|Isle of Man TT|
International Motor-Cycle Cup Race (1905)
For the 1905 Gordon Bennett Eliminating Trial it was decided to run an eliminating trial for motorcycles the day after for a team to represent Great Britain in the International Motor-Cycle Cup Races. An accident at Ramsey Hairpin forced-out one of the pre-race favourites and the inability of the motorcycle competitors to climb the steep Mountain Section of the course forced the organisers to use a 25-mile section of the Gordon Bennett Trial course. This ran from Douglas south to Castletown and then north to Ballacraine along the primary A3 road and returned to the start at the Quarterbridge in Douglas via Crosby and Glen Vine along the current Snaefell Mountain Course in the reverse direction. The 1905 International Motor-Cycle Cup Race for 5 laps (125 miles) was won by J.S. Campbell (Ariel) despite a fire during a pit-stop in 4 hours, 9 minutes and 36 seconds at an average race speed of 30.04 mph.
Isle of Man TT Race (1907)
The Norton Twin motorcycle which won the first Isle of Man TT races in 1907.
BAT single-cylinder motorcycle
During the 1906 International Cup for Motor-Cycles held in Austria, the event was plagued by accusations of cheating and sharp practices. A conversation on the train journey home between the Secretary of the Auto-Cycle Club, Freddie Straight and the brothers from the Matchless motorcycle company, Charlie Collier and Harry Collier and the Marquis de Mouzilly St Mars led to a suggestion for a race the following year for road touring motorcycles based on the automobile races to be held in the Isle of Man on closed public roads. The new race was proposed by the Editor of “The Motor-Cycle” Magazine at the annual dinner of the Auto-Cycle Club held in London on 17 January 1907. It was proposed that the races would run in two classes with single-cylinder machines to average 90 mpg-imp (0.031 l/km) and twin-cylinder machines to average 75 mpg-imp (0.038 l/km) fuel consumption. To emphasise the road touring nature of the motorcycles, there were regulations for the inclusion of saddles, pedals, mudguards and exhaust silencers and the first event, the 1907 Isle of Man TT race, was won by Charlie Collier at an average race speed of 38.21 mph and the winner of the twin-cylinder class was Rem Fowler riding a Norton motorcycle at an average race speed of 36.21 mph.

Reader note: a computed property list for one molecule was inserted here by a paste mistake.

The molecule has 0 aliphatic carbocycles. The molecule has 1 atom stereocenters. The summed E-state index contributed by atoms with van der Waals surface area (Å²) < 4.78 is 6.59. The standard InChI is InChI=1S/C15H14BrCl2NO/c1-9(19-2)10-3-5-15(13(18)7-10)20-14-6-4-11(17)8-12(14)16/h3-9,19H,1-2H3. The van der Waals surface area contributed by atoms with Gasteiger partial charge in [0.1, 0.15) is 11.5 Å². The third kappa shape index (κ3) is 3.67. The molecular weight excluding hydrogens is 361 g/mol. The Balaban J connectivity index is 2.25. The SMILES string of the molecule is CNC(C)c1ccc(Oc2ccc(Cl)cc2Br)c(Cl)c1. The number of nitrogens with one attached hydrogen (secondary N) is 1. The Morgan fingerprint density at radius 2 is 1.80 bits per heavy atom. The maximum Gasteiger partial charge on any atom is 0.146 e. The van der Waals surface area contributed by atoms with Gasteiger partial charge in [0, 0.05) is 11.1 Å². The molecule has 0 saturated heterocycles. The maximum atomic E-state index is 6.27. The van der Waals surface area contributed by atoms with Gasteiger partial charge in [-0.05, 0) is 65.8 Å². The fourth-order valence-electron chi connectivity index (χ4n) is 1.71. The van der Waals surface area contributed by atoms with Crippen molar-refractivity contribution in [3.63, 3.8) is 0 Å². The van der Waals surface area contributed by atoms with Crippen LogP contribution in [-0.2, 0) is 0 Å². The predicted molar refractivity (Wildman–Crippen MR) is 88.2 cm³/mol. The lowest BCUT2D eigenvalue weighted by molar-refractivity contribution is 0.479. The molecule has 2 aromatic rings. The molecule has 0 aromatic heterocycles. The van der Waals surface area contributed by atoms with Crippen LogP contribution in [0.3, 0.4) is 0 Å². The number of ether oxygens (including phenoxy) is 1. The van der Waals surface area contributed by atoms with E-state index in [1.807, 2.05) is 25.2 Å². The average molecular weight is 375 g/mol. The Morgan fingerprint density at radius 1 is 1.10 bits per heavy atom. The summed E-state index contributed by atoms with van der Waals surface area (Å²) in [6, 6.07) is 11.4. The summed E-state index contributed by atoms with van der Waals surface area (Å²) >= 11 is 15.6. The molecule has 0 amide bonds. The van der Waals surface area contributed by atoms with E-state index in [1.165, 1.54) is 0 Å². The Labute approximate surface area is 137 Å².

For the 1908 race, the fuel consumption was raised to 100 mpg-imp (0.028 l/km) for single-cylinder machines and 80 mpg-imp (0.035 l/km) for twin-cylinder machines and the use of pedals was banned. The race was won by Jack Marshall on a Triumph motorcycle at an average speed of 40.49 mph. For the 1909 Isle of Man TT races, the fuel consumption regulations was abandoned along with the use of exhaust silencers. The single-cylinder machines were limited to a capacity of 500 cc and the twin-cylinder machines to a 750 cc engine capacity. Due to the concern over increasing lap-speed, for the 1910 Isle of Man TT the capacity of the twin-cylinder machines were reduced to 670 cc. However, Harry Bowen riding a BAT twin-cylinder motorcycle increased the lap record to an average speed of 53.15 mph (85.54 km/h), later crashing-out of the 1910 event on the wooden banking at Ballacraine corner.